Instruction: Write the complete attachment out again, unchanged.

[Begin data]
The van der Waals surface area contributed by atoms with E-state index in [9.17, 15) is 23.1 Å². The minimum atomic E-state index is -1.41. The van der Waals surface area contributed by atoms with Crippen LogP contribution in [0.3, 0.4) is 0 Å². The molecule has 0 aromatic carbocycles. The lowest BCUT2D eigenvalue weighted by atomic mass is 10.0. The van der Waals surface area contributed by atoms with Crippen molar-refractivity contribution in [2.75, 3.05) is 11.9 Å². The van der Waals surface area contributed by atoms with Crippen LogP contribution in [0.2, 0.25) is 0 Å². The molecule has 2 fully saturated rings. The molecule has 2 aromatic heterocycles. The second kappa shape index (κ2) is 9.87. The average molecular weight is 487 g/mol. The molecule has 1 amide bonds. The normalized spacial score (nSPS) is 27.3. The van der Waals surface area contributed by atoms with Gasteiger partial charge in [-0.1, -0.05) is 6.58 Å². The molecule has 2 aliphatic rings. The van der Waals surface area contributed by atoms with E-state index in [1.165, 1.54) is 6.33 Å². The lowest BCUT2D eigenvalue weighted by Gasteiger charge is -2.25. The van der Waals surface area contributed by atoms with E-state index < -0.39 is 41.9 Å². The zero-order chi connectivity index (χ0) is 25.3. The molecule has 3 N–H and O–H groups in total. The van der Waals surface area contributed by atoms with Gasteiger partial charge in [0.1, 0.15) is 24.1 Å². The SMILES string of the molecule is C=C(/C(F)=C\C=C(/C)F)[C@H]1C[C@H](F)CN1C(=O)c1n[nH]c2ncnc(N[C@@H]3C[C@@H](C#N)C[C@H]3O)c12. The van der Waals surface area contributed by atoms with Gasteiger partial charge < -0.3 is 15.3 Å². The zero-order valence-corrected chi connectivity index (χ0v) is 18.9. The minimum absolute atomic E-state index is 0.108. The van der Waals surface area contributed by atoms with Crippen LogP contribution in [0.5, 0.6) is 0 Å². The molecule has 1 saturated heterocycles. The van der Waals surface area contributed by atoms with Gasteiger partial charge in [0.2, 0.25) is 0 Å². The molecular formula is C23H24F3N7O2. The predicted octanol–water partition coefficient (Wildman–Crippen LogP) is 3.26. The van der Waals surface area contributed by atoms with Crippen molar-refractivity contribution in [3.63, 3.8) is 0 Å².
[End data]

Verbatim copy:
The van der Waals surface area contributed by atoms with E-state index in [9.17, 15) is 23.1 Å². The minimum atomic E-state index is -1.41. The van der Waals surface area contributed by atoms with Crippen LogP contribution in [0.3, 0.4) is 0 Å². The molecule has 0 aromatic carbocycles. The lowest BCUT2D eigenvalue weighted by atomic mass is 10.0. The van der Waals surface area contributed by atoms with Crippen molar-refractivity contribution in [2.75, 3.05) is 11.9 Å². The van der Waals surface area contributed by atoms with Crippen LogP contribution in [0.2, 0.25) is 0 Å². The molecule has 2 fully saturated rings. The molecule has 2 aromatic heterocycles. The second kappa shape index (κ2) is 9.87. The average molecular weight is 487 g/mol. The molecule has 1 amide bonds. The normalized spacial score (nSPS) is 27.3. The van der Waals surface area contributed by atoms with Gasteiger partial charge in [-0.1, -0.05) is 6.58 Å². The molecule has 2 aliphatic rings. The van der Waals surface area contributed by atoms with E-state index in [1.165, 1.54) is 6.33 Å². The lowest BCUT2D eigenvalue weighted by Gasteiger charge is -2.25. The van der Waals surface area contributed by atoms with E-state index < -0.39 is 41.9 Å². The zero-order chi connectivity index (χ0) is 25.3. The molecule has 3 N–H and O–H groups in total. The van der Waals surface area contributed by atoms with Gasteiger partial charge in [0.1, 0.15) is 24.1 Å². The SMILES string of the molecule is C=C(/C(F)=C\C=C(/C)F)[C@H]1C[C@H](F)CN1C(=O)c1n[nH]c2ncnc(N[C@@H]3C[C@@H](C#N)C[C@H]3O)c12. The van der Waals surface area contributed by atoms with Gasteiger partial charge < -0.3 is 15.3 Å². The zero-order valence-corrected chi connectivity index (χ0v) is 18.9. The minimum absolute atomic E-state index is 0.108. The van der Waals surface area contributed by atoms with Crippen LogP contribution in [0.5, 0.6) is 0 Å². The molecule has 1 saturated heterocycles. The van der Waals surface area contributed by atoms with Gasteiger partial charge in [0.2, 0.25) is 0 Å². The molecular formula is C23H24F3N7O2. The predicted octanol–water partition coefficient (Wildman–Crippen LogP) is 3.26. The van der Waals surface area contributed by atoms with Crippen molar-refractivity contribution in [3.63, 3.8) is 0 Å².